In the alley behind my apartment, there’s a man who lives out of an old Honda Accord. Each morning, he departs for work in what appears to be a fast-food uniform. In the evenings, he reclines and watches television on his phone. It isn’t glamorous, but in a West Los Angeles housing market characterized by extreme scarcity and high costs, it’s probably his best option. And as our statewide housing affordability crisis deepens, it’s a mode of living that’s becoming more common.
According to a recent 2020 count, a startling 20,000 people now live this way in Los Angeles County, residing in cars, vans, and RVs. This marks a significant increase over the start of the pandemic. And while statewide numbers are sparse, it seems like the vehicular homelessness phenomenon is booming all across the Golden State, with Bay Area cities like San Francisco and Oakland observing similarly rapid increases over the past few years. If we haven’t already hit it, as many as 100,000 Californians could soon be living out of cars.
Few can doubt that it’s a crisis for all parties involved. For most vehicular dwellers, residing out of a beat-up Prius or sun-bleached camper is usually an act of desperation forced upon them by our dysfunctional California housing market, a last-ditch effort at avoiding living on the streets or enduring a grueling commute. And for residents and business owners, vehicular homelessness raises understandable concerns over sanitation, disorder, and the loss of on-street parking. So what’s a California city to do?
In most cities and suburbs, the solution over the past decade has simply been stricter crackdowns. In the early 2010s, municipalities in places like Orange County adopted laws criminalizing sleeping in cars. More recently, cities like San Diego have banned overnight parking in certain areas, while many suburbs have banned RVs from on-street parking. Here in Los Angeles, the unstated compromise is strict enforcement in residential areas and forbearance in industrial areas. If the vehicular homeless data is any indication, all of this has—at best—merely shifted the problem.
Rather than pushing the problem onto neighboring suburbs or trying to force vehicle dwellers into shelters, more and more cities are experimenting with “safe parking” programs. As originally developed in Santa Barbara in 2004, the idea is to proactively provide vehicle dwellers with a safe and sanitary place to park overnight. The idea has since spread rapidly, with Santa Cruz most recently tying stricter enforcement of on-street parking rules with more safe parking spaces. In the best of cases, these programs provide on-site trash collection, bathrooms, and security, and connect users with permanent supportive housing.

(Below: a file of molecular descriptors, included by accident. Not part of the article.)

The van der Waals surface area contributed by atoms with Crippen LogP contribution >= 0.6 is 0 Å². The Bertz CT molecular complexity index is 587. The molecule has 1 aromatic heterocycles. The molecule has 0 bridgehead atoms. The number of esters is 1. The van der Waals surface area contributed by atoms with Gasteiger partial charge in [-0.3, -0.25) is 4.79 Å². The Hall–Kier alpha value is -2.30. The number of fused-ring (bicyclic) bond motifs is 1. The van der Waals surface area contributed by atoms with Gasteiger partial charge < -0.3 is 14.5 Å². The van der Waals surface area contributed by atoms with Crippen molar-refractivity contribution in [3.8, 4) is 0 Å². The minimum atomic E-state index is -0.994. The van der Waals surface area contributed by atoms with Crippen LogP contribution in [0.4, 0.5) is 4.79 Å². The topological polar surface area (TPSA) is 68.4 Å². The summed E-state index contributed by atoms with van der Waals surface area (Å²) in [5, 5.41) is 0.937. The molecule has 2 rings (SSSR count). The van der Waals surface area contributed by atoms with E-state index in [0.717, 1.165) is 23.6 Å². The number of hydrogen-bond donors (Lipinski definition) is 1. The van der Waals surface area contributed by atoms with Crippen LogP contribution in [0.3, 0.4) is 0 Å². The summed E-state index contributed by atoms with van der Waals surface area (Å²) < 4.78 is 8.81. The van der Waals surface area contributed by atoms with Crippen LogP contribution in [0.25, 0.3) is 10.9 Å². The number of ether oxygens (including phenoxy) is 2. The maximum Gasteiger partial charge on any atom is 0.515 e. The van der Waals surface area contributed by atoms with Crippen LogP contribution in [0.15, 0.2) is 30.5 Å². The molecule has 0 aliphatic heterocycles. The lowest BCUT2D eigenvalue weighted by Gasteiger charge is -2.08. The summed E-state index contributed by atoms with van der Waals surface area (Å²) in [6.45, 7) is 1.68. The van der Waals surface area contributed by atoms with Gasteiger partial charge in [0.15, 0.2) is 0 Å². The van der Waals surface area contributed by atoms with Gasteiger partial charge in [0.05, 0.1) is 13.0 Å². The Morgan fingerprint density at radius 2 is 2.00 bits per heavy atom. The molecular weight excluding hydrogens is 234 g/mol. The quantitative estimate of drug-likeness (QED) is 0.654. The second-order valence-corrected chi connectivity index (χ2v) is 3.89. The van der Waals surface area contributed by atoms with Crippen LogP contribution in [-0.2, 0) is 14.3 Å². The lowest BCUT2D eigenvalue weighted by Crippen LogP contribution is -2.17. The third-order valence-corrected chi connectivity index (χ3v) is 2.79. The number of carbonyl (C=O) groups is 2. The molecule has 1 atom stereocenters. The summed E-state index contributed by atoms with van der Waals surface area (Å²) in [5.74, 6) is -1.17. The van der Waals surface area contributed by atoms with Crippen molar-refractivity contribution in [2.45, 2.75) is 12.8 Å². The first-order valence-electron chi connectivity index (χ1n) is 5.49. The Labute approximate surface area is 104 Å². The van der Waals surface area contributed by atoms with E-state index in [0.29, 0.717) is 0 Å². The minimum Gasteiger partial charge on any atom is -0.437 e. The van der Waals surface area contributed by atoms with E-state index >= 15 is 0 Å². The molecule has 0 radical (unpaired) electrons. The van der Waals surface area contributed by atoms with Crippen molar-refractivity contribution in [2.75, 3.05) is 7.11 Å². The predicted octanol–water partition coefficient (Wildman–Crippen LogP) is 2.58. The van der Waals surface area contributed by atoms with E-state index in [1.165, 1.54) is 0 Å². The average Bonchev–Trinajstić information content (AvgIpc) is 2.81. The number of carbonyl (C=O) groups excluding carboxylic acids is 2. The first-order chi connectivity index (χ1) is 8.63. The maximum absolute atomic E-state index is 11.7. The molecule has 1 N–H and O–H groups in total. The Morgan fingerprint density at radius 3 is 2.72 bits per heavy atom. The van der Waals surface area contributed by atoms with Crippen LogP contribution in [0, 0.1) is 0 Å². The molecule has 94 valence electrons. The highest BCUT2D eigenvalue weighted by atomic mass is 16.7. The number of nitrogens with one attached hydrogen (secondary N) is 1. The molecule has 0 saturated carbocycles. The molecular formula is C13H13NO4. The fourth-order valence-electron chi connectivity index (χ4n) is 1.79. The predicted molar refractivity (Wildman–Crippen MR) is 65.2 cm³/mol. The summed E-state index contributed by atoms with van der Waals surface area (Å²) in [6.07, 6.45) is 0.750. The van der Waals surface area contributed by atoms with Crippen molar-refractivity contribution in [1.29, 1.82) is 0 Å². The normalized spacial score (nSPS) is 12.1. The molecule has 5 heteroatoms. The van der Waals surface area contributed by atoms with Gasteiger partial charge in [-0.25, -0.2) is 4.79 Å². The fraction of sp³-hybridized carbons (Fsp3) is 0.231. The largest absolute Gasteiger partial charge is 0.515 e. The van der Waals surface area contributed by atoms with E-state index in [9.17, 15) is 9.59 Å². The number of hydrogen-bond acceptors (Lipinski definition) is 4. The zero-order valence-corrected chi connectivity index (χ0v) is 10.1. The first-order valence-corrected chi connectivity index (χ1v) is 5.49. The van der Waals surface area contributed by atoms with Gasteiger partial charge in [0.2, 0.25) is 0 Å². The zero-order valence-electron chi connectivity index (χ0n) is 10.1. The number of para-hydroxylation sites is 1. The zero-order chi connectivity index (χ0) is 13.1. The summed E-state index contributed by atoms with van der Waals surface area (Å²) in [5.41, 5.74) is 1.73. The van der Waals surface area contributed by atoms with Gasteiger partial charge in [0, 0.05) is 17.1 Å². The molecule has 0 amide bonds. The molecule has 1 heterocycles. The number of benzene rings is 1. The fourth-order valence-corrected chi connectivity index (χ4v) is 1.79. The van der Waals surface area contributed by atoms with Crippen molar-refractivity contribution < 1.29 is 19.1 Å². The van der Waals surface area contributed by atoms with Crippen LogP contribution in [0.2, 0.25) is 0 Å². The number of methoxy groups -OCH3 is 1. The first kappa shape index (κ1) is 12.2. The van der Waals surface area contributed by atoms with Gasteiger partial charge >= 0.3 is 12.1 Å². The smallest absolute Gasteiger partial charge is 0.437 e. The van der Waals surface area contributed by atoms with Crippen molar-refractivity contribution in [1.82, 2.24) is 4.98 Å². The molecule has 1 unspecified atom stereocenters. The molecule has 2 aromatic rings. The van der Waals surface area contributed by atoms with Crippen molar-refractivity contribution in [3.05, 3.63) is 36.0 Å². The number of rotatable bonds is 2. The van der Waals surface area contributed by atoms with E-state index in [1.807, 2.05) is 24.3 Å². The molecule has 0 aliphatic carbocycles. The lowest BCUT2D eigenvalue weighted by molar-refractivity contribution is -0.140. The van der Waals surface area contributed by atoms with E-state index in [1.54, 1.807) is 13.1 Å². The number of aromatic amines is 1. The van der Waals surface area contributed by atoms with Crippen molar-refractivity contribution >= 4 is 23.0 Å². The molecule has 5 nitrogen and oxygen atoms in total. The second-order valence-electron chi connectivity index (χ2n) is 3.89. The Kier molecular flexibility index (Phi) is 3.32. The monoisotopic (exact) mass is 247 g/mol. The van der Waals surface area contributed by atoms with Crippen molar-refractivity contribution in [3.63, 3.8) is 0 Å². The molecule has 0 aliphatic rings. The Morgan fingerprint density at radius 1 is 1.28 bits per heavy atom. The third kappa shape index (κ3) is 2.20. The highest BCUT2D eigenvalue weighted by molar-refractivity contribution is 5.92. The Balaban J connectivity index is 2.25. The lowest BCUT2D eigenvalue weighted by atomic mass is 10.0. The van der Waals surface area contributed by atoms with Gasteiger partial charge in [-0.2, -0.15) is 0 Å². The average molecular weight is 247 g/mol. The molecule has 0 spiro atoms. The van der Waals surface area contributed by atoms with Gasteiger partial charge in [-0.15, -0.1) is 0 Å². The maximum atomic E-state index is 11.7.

But in Los Angeles, as in many cities, demand for safe parking spaces far outstrips the supply. In other cities, poor citing, strict rules, and onerous application processes make safe parking lots undesirable, doing little to address the issue. With strip malls and office park parking lots sitting empty all across the country, municipalities could easily work with non-profit service providers to solve the supply problem, at little cost to the taxpayer. And as with so much of our homelessness policy in California, we need to get smarter about administration.
Of course, addressing the underlying causes of vehicular homelessness will involve building more housing. As long as housing construction remains flat and prices keep rising, more Californians will find themselves with few options. Indeed, far too many have been forced out of the state altogether. In the near term, local governments can stop the bleeding with programs like safe parking. But in the long term, we need to rethink the onerous thicket of regulations holding back housing development in our state.
They say that we Angelenos love our cars. But nobody should be forced to live out of one for want of decent housing.